Nov 14,2013 / News / Legal Brief

In the instance where a majority union enters into a collective union with an employer which clearly identifies and binds non-parties, such agreement will be binding upon minority unions.


In the recent case of POPCRU v Ledwaba NO & others (JR 636/2012) [2013] ZALCJHB 244 (5 September 2013) POPCRU was the majority union representing the employees of the Department of Correctional Services (“DCS”). POPCRU had concluded a threshold agreement with the DCS wherein it agreed to the minimum representivity required for obtaining organisational rights. In addition, POPCRU was a member of the Safety and Security Sectoral Bargaining Council (“SSSBC”). SACOSWU, a minority trade union approached the DCS seeking basic organisational rights. As SACOSWU had insufficient membership it wished to accrue such rights by means of a collective agreement. Remarkably the DCS entered into a collective agreement with SACOSWU. POPCRU in turn challenged the legitimacy of the DCS decision alleging that in doing so the DCS undermined its collective agreement with POPCRU. The arbitrator before the General Public Service Sectoral Bargaining Council found in favour of SACOSWU. POPCRU elected to review the decision before the Labour Court. In upholding POPCRU’s concerns the court made, among others, the following important findings:

  • the issue in dispute is a balancing of the freedom of association in the one instance and the sanctity of collective agreements on the other hand;
  • the aim of the granting of organisational rights in the Labour Relations Act 66 of 1996, as amended, (“LRA”) is to facilitate the right to bargain and the conclusion of collective agreements;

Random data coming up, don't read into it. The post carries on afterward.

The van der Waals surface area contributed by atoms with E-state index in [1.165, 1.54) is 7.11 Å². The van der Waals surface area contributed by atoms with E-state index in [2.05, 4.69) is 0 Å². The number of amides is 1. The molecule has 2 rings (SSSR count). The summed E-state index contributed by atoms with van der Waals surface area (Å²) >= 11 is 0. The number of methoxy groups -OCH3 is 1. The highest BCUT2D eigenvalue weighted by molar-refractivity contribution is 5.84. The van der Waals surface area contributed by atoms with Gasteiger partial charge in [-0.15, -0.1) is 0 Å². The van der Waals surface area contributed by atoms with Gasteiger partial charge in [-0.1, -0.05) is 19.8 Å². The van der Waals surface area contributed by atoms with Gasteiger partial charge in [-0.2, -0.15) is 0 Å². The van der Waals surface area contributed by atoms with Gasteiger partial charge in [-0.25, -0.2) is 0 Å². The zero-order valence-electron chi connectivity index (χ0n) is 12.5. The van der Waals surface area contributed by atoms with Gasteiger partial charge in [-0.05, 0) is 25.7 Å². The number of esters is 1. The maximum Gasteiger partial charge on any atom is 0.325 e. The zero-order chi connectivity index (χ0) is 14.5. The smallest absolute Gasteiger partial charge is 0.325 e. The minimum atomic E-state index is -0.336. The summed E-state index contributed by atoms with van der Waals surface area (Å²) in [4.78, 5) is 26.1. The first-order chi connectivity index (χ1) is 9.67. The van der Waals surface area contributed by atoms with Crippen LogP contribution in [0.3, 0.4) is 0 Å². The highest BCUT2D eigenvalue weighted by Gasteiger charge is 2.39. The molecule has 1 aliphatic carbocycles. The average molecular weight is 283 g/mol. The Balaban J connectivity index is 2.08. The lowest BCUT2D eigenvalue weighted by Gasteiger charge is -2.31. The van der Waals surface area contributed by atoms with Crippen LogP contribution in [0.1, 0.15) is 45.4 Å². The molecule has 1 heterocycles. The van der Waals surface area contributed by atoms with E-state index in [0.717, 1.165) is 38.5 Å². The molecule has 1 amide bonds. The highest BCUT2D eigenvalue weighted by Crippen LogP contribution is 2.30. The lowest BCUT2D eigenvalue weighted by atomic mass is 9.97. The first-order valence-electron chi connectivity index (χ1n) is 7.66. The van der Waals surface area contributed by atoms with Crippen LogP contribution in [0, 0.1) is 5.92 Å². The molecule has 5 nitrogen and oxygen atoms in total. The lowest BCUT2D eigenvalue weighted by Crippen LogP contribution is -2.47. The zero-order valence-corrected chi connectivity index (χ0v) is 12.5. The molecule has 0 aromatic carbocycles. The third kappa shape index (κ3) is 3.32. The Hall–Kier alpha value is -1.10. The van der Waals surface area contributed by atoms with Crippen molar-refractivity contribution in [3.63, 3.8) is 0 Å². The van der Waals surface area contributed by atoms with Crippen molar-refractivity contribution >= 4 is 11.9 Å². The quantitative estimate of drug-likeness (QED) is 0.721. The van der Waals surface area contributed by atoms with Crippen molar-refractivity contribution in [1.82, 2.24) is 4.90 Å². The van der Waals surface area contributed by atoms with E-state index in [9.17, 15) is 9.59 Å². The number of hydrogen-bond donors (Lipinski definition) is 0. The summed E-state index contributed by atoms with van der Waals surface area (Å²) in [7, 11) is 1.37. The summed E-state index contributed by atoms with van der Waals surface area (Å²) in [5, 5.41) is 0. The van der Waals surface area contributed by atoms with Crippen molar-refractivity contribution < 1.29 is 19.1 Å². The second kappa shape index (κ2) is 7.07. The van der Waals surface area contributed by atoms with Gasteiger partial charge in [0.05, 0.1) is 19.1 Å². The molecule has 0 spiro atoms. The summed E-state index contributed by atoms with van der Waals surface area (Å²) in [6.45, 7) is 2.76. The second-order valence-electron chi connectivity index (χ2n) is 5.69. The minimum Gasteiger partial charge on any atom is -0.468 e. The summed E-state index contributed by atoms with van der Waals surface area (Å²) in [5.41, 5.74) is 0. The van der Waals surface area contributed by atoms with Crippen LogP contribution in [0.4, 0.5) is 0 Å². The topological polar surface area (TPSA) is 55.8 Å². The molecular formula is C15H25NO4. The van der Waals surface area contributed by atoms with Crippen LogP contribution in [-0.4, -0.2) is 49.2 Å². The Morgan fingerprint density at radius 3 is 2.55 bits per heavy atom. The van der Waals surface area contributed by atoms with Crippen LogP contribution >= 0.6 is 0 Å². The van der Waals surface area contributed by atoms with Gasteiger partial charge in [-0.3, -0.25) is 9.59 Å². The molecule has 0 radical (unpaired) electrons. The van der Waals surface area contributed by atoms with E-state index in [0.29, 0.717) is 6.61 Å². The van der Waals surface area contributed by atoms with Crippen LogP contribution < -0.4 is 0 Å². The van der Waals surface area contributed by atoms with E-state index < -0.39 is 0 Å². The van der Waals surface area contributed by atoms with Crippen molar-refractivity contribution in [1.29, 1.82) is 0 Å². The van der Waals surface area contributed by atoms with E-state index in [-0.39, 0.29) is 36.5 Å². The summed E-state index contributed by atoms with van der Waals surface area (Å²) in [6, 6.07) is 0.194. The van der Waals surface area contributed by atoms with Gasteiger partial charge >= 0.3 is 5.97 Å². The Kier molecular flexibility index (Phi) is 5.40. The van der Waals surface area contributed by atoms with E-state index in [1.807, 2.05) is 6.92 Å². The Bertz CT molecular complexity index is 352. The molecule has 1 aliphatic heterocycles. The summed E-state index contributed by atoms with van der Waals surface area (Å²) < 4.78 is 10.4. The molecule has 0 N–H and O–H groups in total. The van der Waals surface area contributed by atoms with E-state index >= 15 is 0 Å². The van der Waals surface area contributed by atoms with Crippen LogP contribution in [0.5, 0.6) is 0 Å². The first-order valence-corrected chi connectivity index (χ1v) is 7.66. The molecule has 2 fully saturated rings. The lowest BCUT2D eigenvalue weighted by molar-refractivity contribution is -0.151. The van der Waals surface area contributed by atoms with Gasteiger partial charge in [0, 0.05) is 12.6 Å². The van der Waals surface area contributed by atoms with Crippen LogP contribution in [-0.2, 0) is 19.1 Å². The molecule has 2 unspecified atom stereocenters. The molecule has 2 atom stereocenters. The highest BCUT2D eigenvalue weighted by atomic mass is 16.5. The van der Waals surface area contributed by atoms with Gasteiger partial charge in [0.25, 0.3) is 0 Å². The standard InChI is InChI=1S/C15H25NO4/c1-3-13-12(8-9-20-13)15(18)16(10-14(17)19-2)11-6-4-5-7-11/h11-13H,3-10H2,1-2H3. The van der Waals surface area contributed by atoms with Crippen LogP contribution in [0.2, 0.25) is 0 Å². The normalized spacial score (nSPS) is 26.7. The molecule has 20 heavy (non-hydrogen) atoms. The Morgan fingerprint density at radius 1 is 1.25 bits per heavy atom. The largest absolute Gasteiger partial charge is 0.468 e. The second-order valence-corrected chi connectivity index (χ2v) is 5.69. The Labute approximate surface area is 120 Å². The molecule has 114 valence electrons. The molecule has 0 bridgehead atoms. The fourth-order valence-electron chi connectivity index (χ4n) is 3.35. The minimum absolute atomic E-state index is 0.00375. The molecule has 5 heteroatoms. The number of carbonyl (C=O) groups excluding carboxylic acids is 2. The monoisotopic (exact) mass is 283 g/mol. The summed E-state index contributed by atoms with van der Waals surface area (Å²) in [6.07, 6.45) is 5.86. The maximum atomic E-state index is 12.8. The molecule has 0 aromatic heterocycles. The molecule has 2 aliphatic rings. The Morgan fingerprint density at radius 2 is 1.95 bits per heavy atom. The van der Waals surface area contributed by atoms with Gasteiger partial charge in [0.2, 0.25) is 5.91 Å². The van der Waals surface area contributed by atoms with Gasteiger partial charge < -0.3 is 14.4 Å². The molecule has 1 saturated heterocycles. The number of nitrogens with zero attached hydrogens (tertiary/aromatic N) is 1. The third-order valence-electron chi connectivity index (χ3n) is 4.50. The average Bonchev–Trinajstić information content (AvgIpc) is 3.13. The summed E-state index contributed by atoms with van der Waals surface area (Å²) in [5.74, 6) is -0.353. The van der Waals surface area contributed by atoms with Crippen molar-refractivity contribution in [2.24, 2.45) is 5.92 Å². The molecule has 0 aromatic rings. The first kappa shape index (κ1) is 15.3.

• as such the terms of collective agreements can supersede the provisions of the LRA in certain instances;
  • in addition, it was clear from the structure of the LRA that preference was given to the rights of majority unions;
  • as such and where a majority union had entered into a collective agreement with an employer where organisational rights are regulated, minimum thresholds are expressly prescribed for organisational rights and such thresholds have been made binding on non-parties then the minority union is debarred from entering into a collective agreement with the employer. Rather, the minority union must seek to comply with the provisions of the majority trade union’s threshold agreement if it wishes to obtain organisational rights;
  • in the instance where there are two conflicting incompatible collective agreements in place the majority trade union’s collective agreement will take preference.


This case reconfirms the principle that the LRA favours a majoritarian approach to collective bargaining within the workplace. To that extent majority unions and employers can legitimately curtail and regulate the rights of minority unions to be granted organisational rights within the workplace.